species cause serious infections requiring prolonged and sometimes toxic therapy. Antimicrobial proteins, such as chemokines, hold great interest as potential additions to the small number of available antifungal drugs. Metamorphic proteins reversibly switch between multiple different folded structures. XCL1 is a metamorphic, antimicrobial chemokine that interconverts between the conserved chemokine fold (an α–β monomer) and an alternate fold (an all-β dimer). Previous work has shown that human XCL1 kills C. albicans
but has not assessed whether one or both XCL1 folds perform this activity. Here, we use structurally locked engineered XCL1 variants and Candida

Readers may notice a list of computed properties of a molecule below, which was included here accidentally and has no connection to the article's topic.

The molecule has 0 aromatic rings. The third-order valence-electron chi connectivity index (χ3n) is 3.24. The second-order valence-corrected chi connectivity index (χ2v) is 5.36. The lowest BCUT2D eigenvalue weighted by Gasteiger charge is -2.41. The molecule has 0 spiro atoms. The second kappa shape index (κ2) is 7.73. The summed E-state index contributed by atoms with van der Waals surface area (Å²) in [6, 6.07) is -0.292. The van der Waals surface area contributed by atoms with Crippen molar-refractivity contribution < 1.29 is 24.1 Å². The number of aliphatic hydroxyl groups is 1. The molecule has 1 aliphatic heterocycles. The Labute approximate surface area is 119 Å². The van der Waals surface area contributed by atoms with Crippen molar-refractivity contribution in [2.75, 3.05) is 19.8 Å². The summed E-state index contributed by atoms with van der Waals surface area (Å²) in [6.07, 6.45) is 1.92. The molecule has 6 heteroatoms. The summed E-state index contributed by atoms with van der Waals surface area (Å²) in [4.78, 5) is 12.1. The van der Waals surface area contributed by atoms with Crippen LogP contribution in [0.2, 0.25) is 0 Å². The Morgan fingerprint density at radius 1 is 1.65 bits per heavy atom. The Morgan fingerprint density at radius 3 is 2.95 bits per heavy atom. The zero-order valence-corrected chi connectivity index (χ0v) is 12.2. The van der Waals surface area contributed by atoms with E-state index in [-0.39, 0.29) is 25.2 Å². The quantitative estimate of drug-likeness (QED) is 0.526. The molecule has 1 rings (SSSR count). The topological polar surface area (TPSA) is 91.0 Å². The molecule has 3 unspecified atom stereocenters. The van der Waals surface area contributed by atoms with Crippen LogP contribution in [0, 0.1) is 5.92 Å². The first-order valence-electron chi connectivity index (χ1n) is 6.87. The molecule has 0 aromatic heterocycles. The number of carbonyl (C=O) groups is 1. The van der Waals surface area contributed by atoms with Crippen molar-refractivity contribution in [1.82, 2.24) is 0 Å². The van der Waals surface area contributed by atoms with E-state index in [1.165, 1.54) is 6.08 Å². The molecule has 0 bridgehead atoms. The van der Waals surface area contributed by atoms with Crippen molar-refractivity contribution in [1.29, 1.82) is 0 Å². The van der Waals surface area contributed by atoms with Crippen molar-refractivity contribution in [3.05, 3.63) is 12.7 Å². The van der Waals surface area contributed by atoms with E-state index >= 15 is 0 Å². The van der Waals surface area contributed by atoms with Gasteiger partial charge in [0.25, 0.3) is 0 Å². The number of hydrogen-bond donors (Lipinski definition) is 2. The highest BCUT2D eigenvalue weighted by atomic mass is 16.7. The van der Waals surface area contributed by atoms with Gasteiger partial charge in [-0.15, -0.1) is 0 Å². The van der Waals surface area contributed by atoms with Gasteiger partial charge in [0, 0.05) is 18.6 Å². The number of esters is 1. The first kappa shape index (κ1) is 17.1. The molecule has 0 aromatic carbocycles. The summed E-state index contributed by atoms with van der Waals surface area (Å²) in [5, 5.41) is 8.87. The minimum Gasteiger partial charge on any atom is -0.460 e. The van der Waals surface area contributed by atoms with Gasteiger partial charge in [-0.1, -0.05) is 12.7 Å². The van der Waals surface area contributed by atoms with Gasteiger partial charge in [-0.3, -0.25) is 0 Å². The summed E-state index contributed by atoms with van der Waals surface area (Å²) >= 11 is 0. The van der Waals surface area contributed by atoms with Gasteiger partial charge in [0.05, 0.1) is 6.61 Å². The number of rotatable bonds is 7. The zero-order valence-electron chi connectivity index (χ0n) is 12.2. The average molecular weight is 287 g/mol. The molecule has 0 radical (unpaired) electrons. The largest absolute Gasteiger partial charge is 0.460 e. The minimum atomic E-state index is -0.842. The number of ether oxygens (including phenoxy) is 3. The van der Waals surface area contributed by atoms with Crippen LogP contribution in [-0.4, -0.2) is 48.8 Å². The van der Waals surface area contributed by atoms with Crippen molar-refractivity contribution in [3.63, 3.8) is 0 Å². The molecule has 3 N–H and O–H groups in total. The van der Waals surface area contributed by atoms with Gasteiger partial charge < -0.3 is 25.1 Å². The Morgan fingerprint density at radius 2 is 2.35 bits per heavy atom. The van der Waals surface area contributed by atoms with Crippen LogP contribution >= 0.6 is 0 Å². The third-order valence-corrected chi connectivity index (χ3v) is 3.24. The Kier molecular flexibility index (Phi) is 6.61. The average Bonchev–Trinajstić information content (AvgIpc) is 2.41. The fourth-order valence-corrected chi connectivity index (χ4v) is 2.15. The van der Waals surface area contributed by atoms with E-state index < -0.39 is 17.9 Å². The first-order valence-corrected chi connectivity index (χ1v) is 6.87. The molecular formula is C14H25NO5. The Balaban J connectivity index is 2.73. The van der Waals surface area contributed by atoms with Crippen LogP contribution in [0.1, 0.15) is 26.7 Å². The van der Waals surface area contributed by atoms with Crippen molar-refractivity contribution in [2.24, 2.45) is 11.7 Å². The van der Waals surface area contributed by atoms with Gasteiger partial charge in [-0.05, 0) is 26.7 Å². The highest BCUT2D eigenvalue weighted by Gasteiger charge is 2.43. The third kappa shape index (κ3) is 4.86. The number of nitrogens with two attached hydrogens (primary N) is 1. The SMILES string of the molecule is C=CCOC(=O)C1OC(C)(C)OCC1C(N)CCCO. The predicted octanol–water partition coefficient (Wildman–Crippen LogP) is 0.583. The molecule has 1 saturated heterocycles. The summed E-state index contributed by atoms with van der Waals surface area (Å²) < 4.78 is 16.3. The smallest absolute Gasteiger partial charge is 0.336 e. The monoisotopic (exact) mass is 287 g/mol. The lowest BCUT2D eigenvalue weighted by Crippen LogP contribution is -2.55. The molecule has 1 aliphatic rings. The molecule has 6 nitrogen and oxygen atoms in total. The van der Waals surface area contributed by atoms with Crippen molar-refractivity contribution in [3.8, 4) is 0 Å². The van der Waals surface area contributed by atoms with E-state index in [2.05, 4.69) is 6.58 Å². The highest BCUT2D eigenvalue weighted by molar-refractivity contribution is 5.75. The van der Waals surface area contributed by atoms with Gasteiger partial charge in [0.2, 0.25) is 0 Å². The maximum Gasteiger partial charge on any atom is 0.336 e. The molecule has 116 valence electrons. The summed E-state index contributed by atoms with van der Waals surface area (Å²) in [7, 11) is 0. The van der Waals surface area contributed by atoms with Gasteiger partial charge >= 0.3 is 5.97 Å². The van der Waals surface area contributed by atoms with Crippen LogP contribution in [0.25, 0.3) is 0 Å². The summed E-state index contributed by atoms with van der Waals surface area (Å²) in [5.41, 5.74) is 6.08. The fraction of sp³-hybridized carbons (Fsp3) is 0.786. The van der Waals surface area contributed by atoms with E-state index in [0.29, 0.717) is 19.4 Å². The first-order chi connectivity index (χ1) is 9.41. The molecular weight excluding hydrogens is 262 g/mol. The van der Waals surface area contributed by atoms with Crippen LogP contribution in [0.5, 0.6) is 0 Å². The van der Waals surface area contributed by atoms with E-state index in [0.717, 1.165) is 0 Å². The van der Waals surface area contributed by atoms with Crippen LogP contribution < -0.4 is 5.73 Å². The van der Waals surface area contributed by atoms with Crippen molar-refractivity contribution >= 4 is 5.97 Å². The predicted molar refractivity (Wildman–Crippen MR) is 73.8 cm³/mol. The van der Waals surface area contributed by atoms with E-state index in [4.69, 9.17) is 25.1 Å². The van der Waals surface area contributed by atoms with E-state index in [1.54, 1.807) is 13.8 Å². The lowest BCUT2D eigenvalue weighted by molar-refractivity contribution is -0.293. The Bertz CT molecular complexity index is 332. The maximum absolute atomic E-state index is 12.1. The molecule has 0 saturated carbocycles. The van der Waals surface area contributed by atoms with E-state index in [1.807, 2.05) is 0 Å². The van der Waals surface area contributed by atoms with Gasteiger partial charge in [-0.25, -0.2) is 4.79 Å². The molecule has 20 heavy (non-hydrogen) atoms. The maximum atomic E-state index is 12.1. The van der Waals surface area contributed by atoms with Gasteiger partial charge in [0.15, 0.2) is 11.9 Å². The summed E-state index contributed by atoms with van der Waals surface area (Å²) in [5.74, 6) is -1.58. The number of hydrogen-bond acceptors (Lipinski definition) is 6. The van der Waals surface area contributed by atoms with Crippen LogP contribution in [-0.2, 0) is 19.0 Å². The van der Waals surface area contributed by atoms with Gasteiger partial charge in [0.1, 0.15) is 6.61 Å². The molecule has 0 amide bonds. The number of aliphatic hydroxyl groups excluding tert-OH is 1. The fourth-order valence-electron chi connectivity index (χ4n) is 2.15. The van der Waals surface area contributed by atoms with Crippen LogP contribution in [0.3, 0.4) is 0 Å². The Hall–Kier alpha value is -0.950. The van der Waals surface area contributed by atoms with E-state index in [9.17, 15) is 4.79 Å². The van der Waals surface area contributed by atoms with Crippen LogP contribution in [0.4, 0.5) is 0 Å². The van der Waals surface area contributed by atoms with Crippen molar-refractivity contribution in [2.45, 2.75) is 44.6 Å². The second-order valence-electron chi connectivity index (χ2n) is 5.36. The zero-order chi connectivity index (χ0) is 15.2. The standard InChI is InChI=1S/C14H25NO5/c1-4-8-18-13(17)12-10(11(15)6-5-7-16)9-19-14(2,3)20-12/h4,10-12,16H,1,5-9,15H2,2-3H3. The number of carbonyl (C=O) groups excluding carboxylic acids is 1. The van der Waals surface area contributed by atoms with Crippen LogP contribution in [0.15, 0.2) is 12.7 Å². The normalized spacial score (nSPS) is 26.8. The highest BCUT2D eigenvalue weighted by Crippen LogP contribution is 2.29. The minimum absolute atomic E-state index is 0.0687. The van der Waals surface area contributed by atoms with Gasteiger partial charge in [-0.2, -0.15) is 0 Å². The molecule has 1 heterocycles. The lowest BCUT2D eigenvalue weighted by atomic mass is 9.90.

killing assays, adenylate kinase release assays, and propidium iodide uptake assays to demonstrate that both XCL1 folds kill Candida
, but they do so via different mechanisms. Our results suggest that the alternate fold kills via membrane disruption, consistent with previous work, and the chemokine fold does not. XCL1 fold-switching thus provides a mechanism to regulate the XCL1 mode of antifungal killing, which could protect surrounding tissue from damage associated with fungal membrane disruption and could allow XCL1 to overcome candidal resistance by switching folds. This work provides inspiration for the future design of switchable, multifunctional antifungal therapeutics.
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